Farm to Tablet:
February Edition

    February in Michigan is a fallow month. It's frozen throughout and gray and interminable, and it's also, in that way, a relief. Since Scott and I are still in the starting stages of the homestead, there's not much work to do, unless you count filling the chicken feeder, or lugging out hot water to pour over the ice in the chicken bucket, or making sure each evening to gather the eggs, which will freeze and crack if left out overnight. The chicken manure is inches thick and stuck like sealant and will not be removed. The compost refuses to be stirred, which probably means I'm doing something wrong. The snow over the garden is layers deep. The dog only exits the house with encouragement. The cats have long since lost their fascination with the flakes drifting down.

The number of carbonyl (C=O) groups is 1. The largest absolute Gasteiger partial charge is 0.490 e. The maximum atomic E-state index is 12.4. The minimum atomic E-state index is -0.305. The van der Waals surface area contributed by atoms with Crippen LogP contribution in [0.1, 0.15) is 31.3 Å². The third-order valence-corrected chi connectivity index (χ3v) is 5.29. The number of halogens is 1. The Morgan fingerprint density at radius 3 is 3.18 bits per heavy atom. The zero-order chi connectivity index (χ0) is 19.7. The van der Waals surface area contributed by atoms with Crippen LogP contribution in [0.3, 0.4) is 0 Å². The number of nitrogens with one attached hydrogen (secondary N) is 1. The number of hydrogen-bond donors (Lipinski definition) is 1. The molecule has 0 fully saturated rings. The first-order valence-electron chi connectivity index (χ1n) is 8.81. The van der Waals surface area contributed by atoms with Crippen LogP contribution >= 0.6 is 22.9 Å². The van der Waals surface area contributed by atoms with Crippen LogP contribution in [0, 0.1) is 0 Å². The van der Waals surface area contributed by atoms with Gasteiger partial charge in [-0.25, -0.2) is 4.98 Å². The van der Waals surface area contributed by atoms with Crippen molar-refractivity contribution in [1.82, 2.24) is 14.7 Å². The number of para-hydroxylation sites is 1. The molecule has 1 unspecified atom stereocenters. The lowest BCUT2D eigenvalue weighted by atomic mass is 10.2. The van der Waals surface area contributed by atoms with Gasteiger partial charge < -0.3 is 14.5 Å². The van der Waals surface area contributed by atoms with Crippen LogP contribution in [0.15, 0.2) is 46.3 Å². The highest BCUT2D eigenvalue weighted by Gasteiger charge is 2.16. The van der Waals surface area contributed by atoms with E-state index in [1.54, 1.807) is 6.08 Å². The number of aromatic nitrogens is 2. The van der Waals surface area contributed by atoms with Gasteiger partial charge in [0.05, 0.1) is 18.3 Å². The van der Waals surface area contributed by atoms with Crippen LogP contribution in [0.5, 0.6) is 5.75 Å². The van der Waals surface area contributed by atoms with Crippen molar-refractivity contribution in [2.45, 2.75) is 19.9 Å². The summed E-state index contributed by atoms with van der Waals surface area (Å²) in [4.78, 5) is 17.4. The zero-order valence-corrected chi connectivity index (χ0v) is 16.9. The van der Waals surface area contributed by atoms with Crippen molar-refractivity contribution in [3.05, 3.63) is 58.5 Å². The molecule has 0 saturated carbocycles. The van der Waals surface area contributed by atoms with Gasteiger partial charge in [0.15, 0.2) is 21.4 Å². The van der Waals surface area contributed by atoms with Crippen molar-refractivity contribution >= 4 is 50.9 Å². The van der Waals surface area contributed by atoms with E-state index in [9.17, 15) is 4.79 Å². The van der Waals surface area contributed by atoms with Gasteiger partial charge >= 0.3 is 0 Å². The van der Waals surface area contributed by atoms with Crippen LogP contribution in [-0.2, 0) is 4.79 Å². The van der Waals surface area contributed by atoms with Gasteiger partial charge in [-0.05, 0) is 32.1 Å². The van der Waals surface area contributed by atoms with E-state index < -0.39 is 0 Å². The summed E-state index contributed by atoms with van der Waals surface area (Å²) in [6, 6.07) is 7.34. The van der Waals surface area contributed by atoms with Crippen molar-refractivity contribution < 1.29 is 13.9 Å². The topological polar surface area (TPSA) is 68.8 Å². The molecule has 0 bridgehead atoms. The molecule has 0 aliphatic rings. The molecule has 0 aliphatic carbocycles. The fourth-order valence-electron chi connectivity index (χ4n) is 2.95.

The chickens in sunnier days

The chickens refusing to accept the reality of snow

     I often refer to February as the cruelest month (with apologies to T.S. Eliot), but in truth, there is something in its difficulty that I relish. February is a month that must be endured, and so enduring it becomes something to be done—a challenge that can be accomplished simply by persisting in one's daily activities without lying down on the frozen ground and surrendering oneself to the cold and the hungry coyotes. Eventually, we make it through, and we take a little pride in this achievement, though as good Midwesterners, our declarations of pride sound more like complaints, and then we unceremoniously drop the subject.